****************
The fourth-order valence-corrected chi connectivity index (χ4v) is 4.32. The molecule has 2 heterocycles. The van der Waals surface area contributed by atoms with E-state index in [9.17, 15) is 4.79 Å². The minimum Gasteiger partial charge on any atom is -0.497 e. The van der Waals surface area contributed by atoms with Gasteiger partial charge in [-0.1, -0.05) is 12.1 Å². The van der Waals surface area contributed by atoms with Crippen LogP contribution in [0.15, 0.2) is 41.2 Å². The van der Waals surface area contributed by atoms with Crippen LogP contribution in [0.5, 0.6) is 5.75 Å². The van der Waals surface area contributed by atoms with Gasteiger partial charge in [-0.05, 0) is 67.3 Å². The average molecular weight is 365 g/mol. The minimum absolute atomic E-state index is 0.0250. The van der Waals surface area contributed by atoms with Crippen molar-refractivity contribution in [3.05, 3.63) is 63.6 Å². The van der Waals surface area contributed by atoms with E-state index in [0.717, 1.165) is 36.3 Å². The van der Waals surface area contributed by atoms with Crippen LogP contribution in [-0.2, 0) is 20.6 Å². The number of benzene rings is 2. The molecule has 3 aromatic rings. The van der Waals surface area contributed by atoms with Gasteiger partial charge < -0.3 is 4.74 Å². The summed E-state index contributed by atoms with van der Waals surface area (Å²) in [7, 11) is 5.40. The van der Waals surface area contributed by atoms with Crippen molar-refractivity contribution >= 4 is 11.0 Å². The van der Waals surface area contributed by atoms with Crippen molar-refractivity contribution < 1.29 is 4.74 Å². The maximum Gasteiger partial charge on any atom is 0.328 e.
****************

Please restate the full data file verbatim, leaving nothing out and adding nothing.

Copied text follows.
The fourth-order valence-corrected chi connectivity index (χ4v) is 4.32. The molecule has 2 heterocycles. The van der Waals surface area contributed by atoms with E-state index in [9.17, 15) is 4.79 Å². The minimum Gasteiger partial charge on any atom is -0.497 e. The van der Waals surface area contributed by atoms with Gasteiger partial charge in [-0.1, -0.05) is 12.1 Å². The van der Waals surface area contributed by atoms with Crippen LogP contribution in [0.15, 0.2) is 41.2 Å². The van der Waals surface area contributed by atoms with Crippen LogP contribution in [0.5, 0.6) is 5.75 Å². The van der Waals surface area contributed by atoms with Gasteiger partial charge in [-0.05, 0) is 67.3 Å². The average molecular weight is 365 g/mol. The minimum absolute atomic E-state index is 0.0250. The van der Waals surface area contributed by atoms with Crippen molar-refractivity contribution in [3.05, 3.63) is 63.6 Å². The van der Waals surface area contributed by atoms with E-state index in [0.717, 1.165) is 36.3 Å². The van der Waals surface area contributed by atoms with Crippen LogP contribution in [-0.2, 0) is 20.6 Å². The number of benzene rings is 2. The molecule has 3 aromatic rings. The van der Waals surface area contributed by atoms with Gasteiger partial charge < -0.3 is 4.74 Å². The summed E-state index contributed by atoms with van der Waals surface area (Å²) in [7, 11) is 5.40. The van der Waals surface area contributed by atoms with Crippen molar-refractivity contribution >= 4 is 11.0 Å². The van der Waals surface area contributed by atoms with Crippen molar-refractivity contribution < 1.29 is 4.74 Å². The maximum Gasteiger partial charge on any atom is 0.328 e.